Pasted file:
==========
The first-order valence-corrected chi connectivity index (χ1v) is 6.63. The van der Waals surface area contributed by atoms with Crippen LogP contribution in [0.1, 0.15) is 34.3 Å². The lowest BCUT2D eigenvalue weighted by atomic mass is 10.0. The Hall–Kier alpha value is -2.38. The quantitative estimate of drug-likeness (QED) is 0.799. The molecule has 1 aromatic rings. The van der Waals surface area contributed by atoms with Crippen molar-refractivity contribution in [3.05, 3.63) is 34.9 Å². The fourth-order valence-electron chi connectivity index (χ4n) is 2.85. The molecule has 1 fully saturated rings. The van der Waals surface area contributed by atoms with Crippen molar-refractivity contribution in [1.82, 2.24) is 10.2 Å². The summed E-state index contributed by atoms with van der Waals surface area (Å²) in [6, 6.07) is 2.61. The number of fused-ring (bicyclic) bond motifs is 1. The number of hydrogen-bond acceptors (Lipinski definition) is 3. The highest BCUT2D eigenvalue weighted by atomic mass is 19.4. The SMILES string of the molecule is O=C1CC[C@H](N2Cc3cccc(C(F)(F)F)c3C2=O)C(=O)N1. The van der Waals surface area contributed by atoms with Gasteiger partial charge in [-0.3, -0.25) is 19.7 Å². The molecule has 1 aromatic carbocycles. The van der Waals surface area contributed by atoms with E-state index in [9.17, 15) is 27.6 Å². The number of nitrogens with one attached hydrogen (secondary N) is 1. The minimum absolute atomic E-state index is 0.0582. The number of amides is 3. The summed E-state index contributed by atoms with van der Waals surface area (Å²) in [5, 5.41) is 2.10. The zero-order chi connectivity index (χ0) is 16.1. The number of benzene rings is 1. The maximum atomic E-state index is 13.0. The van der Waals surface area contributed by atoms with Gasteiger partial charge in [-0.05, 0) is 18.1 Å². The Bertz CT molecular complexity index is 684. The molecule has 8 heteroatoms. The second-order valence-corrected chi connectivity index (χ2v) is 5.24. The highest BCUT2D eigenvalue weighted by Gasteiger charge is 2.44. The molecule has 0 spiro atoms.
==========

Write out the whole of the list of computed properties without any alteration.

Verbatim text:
The first-order valence-corrected chi connectivity index (χ1v) is 6.63. The van der Waals surface area contributed by atoms with Crippen LogP contribution in [0.1, 0.15) is 34.3 Å². The lowest BCUT2D eigenvalue weighted by atomic mass is 10.0. The Hall–Kier alpha value is -2.38. The quantitative estimate of drug-likeness (QED) is 0.799. The molecule has 1 aromatic rings. The van der Waals surface area contributed by atoms with Crippen molar-refractivity contribution in [3.05, 3.63) is 34.9 Å². The fourth-order valence-electron chi connectivity index (χ4n) is 2.85. The molecule has 1 fully saturated rings. The van der Waals surface area contributed by atoms with Crippen molar-refractivity contribution in [1.82, 2.24) is 10.2 Å². The summed E-state index contributed by atoms with van der Waals surface area (Å²) in [6, 6.07) is 2.61. The number of fused-ring (bicyclic) bond motifs is 1. The number of hydrogen-bond acceptors (Lipinski definition) is 3. The highest BCUT2D eigenvalue weighted by atomic mass is 19.4. The SMILES string of the molecule is O=C1CC[C@H](N2Cc3cccc(C(F)(F)F)c3C2=O)C(=O)N1. The van der Waals surface area contributed by atoms with Gasteiger partial charge in [-0.3, -0.25) is 19.7 Å². The molecule has 1 aromatic carbocycles. The van der Waals surface area contributed by atoms with E-state index in [9.17, 15) is 27.6 Å². The number of nitrogens with one attached hydrogen (secondary N) is 1. The minimum absolute atomic E-state index is 0.0582. The number of amides is 3. The summed E-state index contributed by atoms with van der Waals surface area (Å²) in [5, 5.41) is 2.10. The zero-order chi connectivity index (χ0) is 16.1. The number of benzene rings is 1. The maximum atomic E-state index is 13.0. The van der Waals surface area contributed by atoms with Gasteiger partial charge in [-0.05, 0) is 18.1 Å². The Bertz CT molecular complexity index is 684. The molecule has 8 heteroatoms. The second-order valence-corrected chi connectivity index (χ2v) is 5.24. The highest BCUT2D eigenvalue weighted by Gasteiger charge is 2.44. The molecule has 0 spiro atoms.